German Competition Authority Decides To Take No Action Over Google's Removal Of Snippets From Google News

from the misusing-copyright dept

Almost exactly a year ago, Techdirt wrote about Google’s decision to drop the use of news snippets from certain German publishers, who were members of the collection society VG Media, in a long-running dispute over “ancillary copyright”, also known as the Google tax. VG Media lodged a claim against Google with Germany’s competition authority, the Bundeskartellamt, in the hope the authorities would force Google to put the snippets back by licensing them. An interesting post on the Disruptive Competition (DisCo) Project Web site notes the Bundeskartellamt has now issued its ruling, and said that it will not open formal proceedings against Google over this matter:

The answer of the antitrust watchdog is simple: if an online service does not want to acquire a license for the display of snippets and hence only displays search results in a more limited, shorter version, it can do so. There is nothing in antitrust law that would prevent companies from doing so, even if they are found to be dominant on a given market.

The Bundeskartellamt’s reasoning is quite simple:

Google announced that in future it would show search results relating to the websites of press publishers that were represented by VG Media in the legal dispute only in a reduced form if the publishers did not agree to a free-of-charge use of their work. Google justified this by claiming that otherwise it ran the risk of being sued for breaching the ancillary copyright.

The Bundeskartellamt considers this to be an objective justification for Google’s conduct. Even a dominant company cannot be compelled under competition law to take on a considerable risk of damages where the legal situation is unclear.

The rest of the DisCo post explores research that shows the harmful effects Spain’s Google tax has had on publishers in that country — something that Mike wrote about back in July. The author of the DisCo analysis, Jakob Kucharczyk, has a good encapsulation of the problem common to all these attempts to introduce ancillary copyright:

The underlying flaw in this strategy is that these legislative proposals misuse copyright for industrial policy purposes. It remains unclear which problem or market failure these laws actually try to solve.

The question is: How long will it take European governments to grasp this point? And how much of their publishing industries will have disappeared when they finally do?

Follow me @glynmoody on Twitter or, and +glynmoody on Google+

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Companies: google, vg media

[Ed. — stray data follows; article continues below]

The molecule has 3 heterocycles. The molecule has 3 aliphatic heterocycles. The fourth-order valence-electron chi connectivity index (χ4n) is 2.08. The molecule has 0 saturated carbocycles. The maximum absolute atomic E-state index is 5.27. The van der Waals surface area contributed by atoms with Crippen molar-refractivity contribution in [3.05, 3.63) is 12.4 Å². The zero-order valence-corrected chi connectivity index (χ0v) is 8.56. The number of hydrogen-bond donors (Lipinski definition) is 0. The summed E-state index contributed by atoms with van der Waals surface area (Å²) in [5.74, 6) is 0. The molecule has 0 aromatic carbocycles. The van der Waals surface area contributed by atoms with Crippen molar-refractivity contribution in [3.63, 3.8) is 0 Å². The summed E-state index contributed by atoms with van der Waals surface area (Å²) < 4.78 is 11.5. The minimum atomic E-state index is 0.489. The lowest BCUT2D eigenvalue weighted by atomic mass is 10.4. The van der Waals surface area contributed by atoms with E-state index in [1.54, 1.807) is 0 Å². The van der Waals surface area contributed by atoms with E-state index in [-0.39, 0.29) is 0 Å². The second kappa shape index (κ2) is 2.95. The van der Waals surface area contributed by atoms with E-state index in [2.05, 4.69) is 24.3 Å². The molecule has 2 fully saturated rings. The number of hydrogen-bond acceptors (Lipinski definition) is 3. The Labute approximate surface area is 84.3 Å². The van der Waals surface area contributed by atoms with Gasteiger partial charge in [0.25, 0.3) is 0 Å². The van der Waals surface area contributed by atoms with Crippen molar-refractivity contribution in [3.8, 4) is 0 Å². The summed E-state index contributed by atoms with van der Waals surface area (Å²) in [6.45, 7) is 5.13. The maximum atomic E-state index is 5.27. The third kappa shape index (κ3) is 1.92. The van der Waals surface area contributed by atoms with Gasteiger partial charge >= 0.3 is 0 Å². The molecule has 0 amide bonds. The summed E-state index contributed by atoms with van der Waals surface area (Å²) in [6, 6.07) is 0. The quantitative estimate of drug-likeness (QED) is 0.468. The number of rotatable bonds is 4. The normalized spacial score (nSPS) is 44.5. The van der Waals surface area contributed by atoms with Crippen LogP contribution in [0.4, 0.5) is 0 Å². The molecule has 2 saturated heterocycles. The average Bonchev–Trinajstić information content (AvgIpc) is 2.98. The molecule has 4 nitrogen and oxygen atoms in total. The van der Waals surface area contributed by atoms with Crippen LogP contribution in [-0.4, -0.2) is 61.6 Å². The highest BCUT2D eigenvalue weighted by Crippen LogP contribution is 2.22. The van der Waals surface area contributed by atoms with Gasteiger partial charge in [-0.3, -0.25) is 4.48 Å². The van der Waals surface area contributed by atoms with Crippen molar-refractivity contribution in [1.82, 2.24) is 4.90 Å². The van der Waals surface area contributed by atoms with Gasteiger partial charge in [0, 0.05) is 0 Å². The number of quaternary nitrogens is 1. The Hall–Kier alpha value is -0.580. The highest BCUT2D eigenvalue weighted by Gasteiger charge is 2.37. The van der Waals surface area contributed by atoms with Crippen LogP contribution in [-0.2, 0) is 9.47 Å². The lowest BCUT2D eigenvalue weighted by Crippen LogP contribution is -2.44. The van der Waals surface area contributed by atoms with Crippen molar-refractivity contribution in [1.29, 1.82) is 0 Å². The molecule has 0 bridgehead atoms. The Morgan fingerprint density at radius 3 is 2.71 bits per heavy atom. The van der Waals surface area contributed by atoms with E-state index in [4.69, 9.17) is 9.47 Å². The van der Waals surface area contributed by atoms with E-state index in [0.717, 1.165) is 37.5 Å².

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Comments on “German Competition Authority Decides To Take No Action Over Google's Removal Of Snippets From Google News”

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That One Guy (profile) says:

Now for the fun

I give it a week, maybe two, before the ones who filed the lawsuit go crawling to Google, begging to have the snippets returned now that the attempt of legally forcing them to do so failed.

They got what they claimed to want, but not what they actually wanted, and I would hope that they realize their cash-grab is a bust at this point, and drop the matter.

David says:

Re: Re: Now for the fun

No, the Bundeskartellamt did not try anything here. The publishers previously managed to get a law passed where Google News’ aggregation of article starters would have required licensing payments. When that law passed, Google News stopped showing article starters, leading to a predictable decline in page views.

Then the publishers sued Google in order to force them to show the article starters again and pay for them.

Basically Google should not be allowed to use its market dominating decision for locking out particular publishers. The problem was that Google just “locked out” publishers who would have demanded payments.

So publishers wanted both for Google News to provide a service to them and wanted Google to pay for providing that service to them.

The Bundeskartellamt merely decided that having to pay for stuff is a perfectly valid reason not to take it, monopoly or not.

That’s why Spain decided to make the payment compulsory in order to avoid Google just “pressuring” people by only providing them with services if they did not have to pay them for receiving the services. So in Spain, nobody gets the services any more.

In short, this is the corporate/legal variant of “this is why we cannot have nice things”.

The role of the Bundeskartellamt was more or less confined to shrugging its shoulders here.

PaulT (profile) says:

“It remains unclear which problem or market failure these laws actually try to solve.”

Oh, that’s easy – the problem is that Google have a lot of money and these publishers don’t. The market failure is the failure of them to take advantage of the additional traffic they’re sent for nothing. The law would try to “solve” these by sending the publishers free money, freeing them of the need to adapt.

That One Guy (profile) says:

Re: Planning for the long-term

Greed is certainly a big part of it, but the source article actually brings up a possible second motivation.

‘The recent study produced by NERA Economic Consulting at the request of the Spanish Association of Publishers and Periodical Publications has shed some light on this issue.

According to NERA, smaller, less popular online publications have suffered the most from the introduction of the law which caused a significant online traffic decline. While the average traffic decrease to online publications amounts to more than 6%, the traffic decrease for small publications amounts to more than double the average, 14% exactly. NERA predicts that in the long-term this impact will even be greater, threatening the viability of some small online newspapers. This can hardly be a surprise. Smaller online publications which do not enjoy brand popularity derive significantly greater benefit from news aggregation services than large ones. Since the ancillary copyright literally shut down tools for people to find alternative sources of information, competition in the market for news publishing becomes distorted in favour of bigger publications, especially in favour of those whose brand is visible to people everyday on the newspaper stand around the corner.